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Member Since 15 Feb 2012
Offline Last Active Jan 01 2015 10:36 AM

#788743 Bored Of What I Eat.. Going Crazy

Posted by on 18 April 2012 - 12:38 PM

I can completely relate! *hugs*

The chocolate and cheesecake and pie and cookies and and and....

You'll get there. :)
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#787491 Supervisor Problem

Posted by on 13 April 2012 - 06:31 PM

I would just bring your own food regardless. If you feel comfortable eating at the restaurant then go ahead... but if you don't, at least you know you've got a back-up. It's good that your supervisor is trying to be aware of your dietary needs but you are the one that suffers the consequences... not him.
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#787246 Bad Timing

Posted by on 12 April 2012 - 07:42 PM

Well, I guess I should mention: it wasn't the oven... it could have been the maltose I ate not realizing it may not have been safe (the maltodextrin always throws me). Strangely enough, I distinctly remember reading it on one of the labels and being concerned but then the fact that maltodextrin is safe occurred to me and I thought nothing of it and ate it. Yes, yes, I need to start a food diary...
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#786517 Dating Frustration

Posted by on 10 April 2012 - 12:52 PM

Built in jerk detector! - :lol: :lol: :lol:
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#784649 Autism Rising

Posted by on 01 April 2012 - 03:41 PM

I am not in any position to judge whether or not those labels were/are accurate or not. I was/am simply relaying information I've been told from them:

In one case, the Aspergers was diagnosed on the basis of a one visit/consultation with a psychologist and the observation of poor social skills.

The ADD was diagnosed based on behavior inside of the classroom: a very unsuitable environment for this particular person. There are many other reasons that someone might have poor social skills or difficulties paying attention in a place that is not engaging or encouraging. Instead of labeling the kids, we could try changing the environment — who knows how many other kids could benefit from the changes...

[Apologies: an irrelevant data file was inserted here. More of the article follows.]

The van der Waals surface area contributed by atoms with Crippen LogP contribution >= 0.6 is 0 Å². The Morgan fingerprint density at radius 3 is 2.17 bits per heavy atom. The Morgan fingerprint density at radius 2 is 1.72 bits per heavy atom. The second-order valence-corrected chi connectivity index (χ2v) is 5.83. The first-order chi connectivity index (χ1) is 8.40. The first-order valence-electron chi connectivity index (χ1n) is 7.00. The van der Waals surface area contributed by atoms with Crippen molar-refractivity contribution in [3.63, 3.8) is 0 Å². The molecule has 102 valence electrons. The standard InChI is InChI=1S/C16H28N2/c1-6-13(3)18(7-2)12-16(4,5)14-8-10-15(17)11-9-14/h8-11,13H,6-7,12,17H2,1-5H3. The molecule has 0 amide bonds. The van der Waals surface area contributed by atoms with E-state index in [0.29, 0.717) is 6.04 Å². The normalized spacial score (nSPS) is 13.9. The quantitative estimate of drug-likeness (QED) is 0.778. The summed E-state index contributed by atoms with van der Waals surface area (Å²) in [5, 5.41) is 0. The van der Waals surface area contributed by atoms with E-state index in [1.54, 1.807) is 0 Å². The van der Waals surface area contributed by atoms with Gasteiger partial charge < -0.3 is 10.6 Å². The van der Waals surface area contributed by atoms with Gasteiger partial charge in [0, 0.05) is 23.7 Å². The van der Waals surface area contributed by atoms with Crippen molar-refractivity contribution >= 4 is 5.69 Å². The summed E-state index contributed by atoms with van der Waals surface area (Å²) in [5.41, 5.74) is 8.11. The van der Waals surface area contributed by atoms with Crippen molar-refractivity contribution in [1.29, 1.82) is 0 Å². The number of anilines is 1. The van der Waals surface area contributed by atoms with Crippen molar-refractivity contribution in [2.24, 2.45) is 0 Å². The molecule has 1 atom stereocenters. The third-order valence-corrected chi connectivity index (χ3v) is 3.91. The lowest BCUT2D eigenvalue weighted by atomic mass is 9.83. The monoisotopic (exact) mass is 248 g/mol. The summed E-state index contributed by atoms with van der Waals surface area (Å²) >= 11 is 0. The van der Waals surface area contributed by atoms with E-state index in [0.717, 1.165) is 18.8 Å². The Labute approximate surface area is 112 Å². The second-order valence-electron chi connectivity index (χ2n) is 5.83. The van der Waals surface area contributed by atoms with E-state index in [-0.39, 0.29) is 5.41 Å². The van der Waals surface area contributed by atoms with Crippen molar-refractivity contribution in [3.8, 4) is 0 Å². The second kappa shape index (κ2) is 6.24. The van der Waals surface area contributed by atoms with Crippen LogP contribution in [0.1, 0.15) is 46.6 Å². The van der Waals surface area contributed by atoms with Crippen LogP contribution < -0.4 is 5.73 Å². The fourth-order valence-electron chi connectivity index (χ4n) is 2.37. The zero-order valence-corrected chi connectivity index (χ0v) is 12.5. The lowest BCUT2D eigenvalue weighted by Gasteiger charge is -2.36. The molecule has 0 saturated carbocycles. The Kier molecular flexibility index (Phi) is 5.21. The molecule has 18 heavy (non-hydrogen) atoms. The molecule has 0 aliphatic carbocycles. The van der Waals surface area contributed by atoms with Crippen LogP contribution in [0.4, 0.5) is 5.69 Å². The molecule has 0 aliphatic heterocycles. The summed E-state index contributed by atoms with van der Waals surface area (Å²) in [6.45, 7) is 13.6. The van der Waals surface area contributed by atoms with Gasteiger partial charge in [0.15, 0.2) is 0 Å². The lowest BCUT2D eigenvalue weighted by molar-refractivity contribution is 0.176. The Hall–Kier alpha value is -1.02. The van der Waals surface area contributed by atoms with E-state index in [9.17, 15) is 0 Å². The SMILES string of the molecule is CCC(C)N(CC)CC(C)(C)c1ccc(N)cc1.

/end-IMO :)

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#784619 Autism Rising

Posted by on 01 April 2012 - 01:55 PM

It is my opinion that the label only works because of the way our culture perceives differences. If an entire school district changed the way their kids viewed geeks/nerds or kids with LD's and just allowed the child to be him/herself giving assistance when required, things might be different... Labeling is "playing the game." Of course playing the game is helpful for those IN the game.

I, myself, have various learning disabilities which were not identified until I was halfway through high school. I know full well the difficulties of facing school without any understanding from peers and teachers feeling dumb and absolutely worthless. The repercussions from misdiagnosis or missed diagnosis can haunt one for a lifetime. On the other hand, I know quite a few kids who were diagnosed with Aspergers or ADD and did NOT actually have either one. For them the labels only exacerbated their difficulties fitting in not because others treated them poorly but because the dx meant that "they had something wrong with themselves." In other words, the dx conflicted with their perspectives of themselves.